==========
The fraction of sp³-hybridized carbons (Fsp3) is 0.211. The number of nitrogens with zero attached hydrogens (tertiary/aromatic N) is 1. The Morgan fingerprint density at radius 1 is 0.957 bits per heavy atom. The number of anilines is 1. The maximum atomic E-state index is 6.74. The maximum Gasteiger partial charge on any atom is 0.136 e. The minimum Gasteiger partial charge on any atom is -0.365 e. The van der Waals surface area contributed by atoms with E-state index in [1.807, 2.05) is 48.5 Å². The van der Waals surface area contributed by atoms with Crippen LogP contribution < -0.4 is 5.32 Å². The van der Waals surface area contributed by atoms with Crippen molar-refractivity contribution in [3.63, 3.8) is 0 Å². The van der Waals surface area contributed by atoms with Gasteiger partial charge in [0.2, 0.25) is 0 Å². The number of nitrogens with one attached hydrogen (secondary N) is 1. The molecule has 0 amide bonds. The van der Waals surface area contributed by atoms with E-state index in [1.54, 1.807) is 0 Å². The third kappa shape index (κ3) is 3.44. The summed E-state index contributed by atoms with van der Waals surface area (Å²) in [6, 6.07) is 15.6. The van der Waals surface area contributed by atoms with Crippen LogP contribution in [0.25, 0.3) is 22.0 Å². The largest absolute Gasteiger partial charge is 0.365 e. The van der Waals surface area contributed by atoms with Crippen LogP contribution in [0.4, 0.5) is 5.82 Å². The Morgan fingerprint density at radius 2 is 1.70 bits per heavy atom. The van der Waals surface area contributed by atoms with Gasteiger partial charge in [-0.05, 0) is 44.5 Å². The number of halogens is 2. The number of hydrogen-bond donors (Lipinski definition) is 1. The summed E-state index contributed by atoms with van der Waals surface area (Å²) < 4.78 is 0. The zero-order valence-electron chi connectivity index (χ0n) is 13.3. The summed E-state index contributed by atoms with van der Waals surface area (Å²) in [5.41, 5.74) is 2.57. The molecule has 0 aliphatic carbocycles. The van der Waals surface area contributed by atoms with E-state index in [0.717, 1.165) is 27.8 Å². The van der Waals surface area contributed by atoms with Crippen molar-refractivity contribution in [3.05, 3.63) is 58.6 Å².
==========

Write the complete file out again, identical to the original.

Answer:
The fraction of sp³-hybridized carbons (Fsp3) is 0.211. The number of nitrogens with zero attached hydrogens (tertiary/aromatic N) is 1. The Morgan fingerprint density at radius 1 is 0.957 bits per heavy atom. The number of anilines is 1. The maximum atomic E-state index is 6.74. The maximum Gasteiger partial charge on any atom is 0.136 e. The minimum Gasteiger partial charge on any atom is -0.365 e. The van der Waals surface area contributed by atoms with E-state index in [1.807, 2.05) is 48.5 Å². The van der Waals surface area contributed by atoms with Crippen LogP contribution < -0.4 is 5.32 Å². The van der Waals surface area contributed by atoms with Crippen molar-refractivity contribution in [3.63, 3.8) is 0 Å². The van der Waals surface area contributed by atoms with Gasteiger partial charge in [0.2, 0.25) is 0 Å². The number of nitrogens with one attached hydrogen (secondary N) is 1. The molecule has 0 amide bonds. The van der Waals surface area contributed by atoms with E-state index in [1.54, 1.807) is 0 Å². The third kappa shape index (κ3) is 3.44. The summed E-state index contributed by atoms with van der Waals surface area (Å²) in [6, 6.07) is 15.6. The van der Waals surface area contributed by atoms with Crippen LogP contribution in [0.25, 0.3) is 22.0 Å². The largest absolute Gasteiger partial charge is 0.365 e. The van der Waals surface area contributed by atoms with Crippen LogP contribution in [0.4, 0.5) is 5.82 Å². The Morgan fingerprint density at radius 2 is 1.70 bits per heavy atom. The van der Waals surface area contributed by atoms with Gasteiger partial charge in [-0.05, 0) is 44.5 Å². The number of halogens is 2. The number of hydrogen-bond donors (Lipinski definition) is 1. The summed E-state index contributed by atoms with van der Waals surface area (Å²) < 4.78 is 0. The zero-order valence-electron chi connectivity index (χ0n) is 13.3. The summed E-state index contributed by atoms with van der Waals surface area (Å²) in [5.41, 5.74) is 2.57. The molecule has 0 aliphatic carbocycles. The van der Waals surface area contributed by atoms with E-state index in [0.717, 1.165) is 27.8 Å². The van der Waals surface area contributed by atoms with Crippen molar-refractivity contribution in [3.05, 3.63) is 58.6 Å².